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After the Pause



I've now built my second GWR 3-planker from a David Geen kit. This time, I made a floor from 10 thou brass sheet, which acted as a template to keep the body panels square. It certainly solved the problem of trying to align several lumps of white metal in my far-from-steady hands!


My method, when working with brass sheet, is to print a scale drawing of the part onto paper and then stick the paper to the brass using a glue-stick. For the wagon floor, I simply used a guillotine to cut out the rectangular shape but this method comes into its own for complex shapes, such as curved frames, when one simply has to follow the lines on the paper template with appropriate cutting tools. Afterwards, the paper is easily removed by soaking in hot water.




Now, I could assemble the sides and ends, using the floor as set-square and template. The sides have steps at the top of the solebars, on the inside, which provide secure mountings. At the ends, I provided a folded tab, which similarly provided a secure fixing. It was now very simple to align one side and one end - unlike when these parts were 'floating' freely.




The additional sides were then added and fixed to the floorplate. In fact, the castings all fitted very well and simply needed the floor as a jig to assist their assembly. This time, I ignored the advice in the instruction sheet and waited to attach the axle guards until after the main structure was complete. This showed up an asymmetry in the castings since, when the guards were centred over the bump stops on one side, those on the opposite side were noticeably displaced, when the axles were lined up correctly. I fitted the guards on one side first and then trued up the axles before gluing those on the opposite side.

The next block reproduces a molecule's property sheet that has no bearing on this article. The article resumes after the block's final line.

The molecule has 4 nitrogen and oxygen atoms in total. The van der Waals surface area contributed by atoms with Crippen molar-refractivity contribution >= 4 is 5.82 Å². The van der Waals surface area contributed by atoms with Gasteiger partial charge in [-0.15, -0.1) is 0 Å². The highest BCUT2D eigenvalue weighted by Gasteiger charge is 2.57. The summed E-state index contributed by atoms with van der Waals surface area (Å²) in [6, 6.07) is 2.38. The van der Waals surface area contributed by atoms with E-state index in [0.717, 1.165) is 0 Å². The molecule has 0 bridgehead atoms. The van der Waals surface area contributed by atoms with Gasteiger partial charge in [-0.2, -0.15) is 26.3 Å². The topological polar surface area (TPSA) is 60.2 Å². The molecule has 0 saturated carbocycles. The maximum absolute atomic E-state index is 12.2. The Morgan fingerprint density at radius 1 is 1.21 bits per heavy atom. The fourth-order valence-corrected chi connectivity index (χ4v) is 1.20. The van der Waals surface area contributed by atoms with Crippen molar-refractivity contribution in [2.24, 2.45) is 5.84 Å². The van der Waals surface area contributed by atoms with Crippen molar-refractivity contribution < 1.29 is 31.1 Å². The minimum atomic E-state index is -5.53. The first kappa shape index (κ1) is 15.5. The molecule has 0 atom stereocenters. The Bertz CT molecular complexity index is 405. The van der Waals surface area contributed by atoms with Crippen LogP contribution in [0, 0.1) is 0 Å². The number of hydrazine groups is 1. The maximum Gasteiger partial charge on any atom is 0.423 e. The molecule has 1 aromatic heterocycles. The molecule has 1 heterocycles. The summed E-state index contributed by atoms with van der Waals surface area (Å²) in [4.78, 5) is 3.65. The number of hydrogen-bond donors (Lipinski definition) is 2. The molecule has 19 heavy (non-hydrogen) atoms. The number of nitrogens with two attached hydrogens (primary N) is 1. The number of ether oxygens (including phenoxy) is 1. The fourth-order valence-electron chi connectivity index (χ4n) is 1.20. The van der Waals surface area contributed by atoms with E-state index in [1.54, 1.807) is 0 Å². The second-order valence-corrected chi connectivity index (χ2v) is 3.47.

The detail on the castings is very good indeed and once I had found a way of truing up the assembly, I think this makes a very attractive early wagon.




I am very grateful for all the suggestions that were made on my previous posts and would like to ask one more question. Am I correct to assume that the V-hanger should be removed from the side opposite the brake gear? I guess that there was no shaft across the wagon but that the one-side brake was supported by a single V-hanger and the vertical rod inside the brake rods.


Now for another pause. I read, on another thread, about air brushes and, as a result, have bought an AS186 kit to have a go! It may take some time for me to get the hang of it and, definitely, some time before I have anything fit to post!



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A nice clear description of your work and methods and I have learnt something from it.Keep us posted on future efforts.

Re the airbrush, I could not the results without mine so 'enjoy'!


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Thank you for your comment, Michael.  I am always happy to share ideas and methods, especially as I spend some time thinking about (hopefully) easy ways of doing things!


As a postscript to this post, I dismantled my first poor attempt and re-built it with a brass floor.  For those who mistrust superglue, it was actually quite difficult to get the first one apart!  Just as one needs to use flux for a soldered joint, it is equally important to prepare surfaces well for a glued joint.  If care is taken, glue will do a great job!



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  • RMweb Gold

Hi Mike, what a great solution, you've gone and improved the kit. Very impressive.


Yes, one V hanger should be removed as you have done.

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Great work Mike, I could have done with employing something like this on the 74xx tanks, it was a mission (a failed mission...!) getting them square

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Thanks, Alan.  It's strange how things can look square until you have finished .... and then they look awful :)

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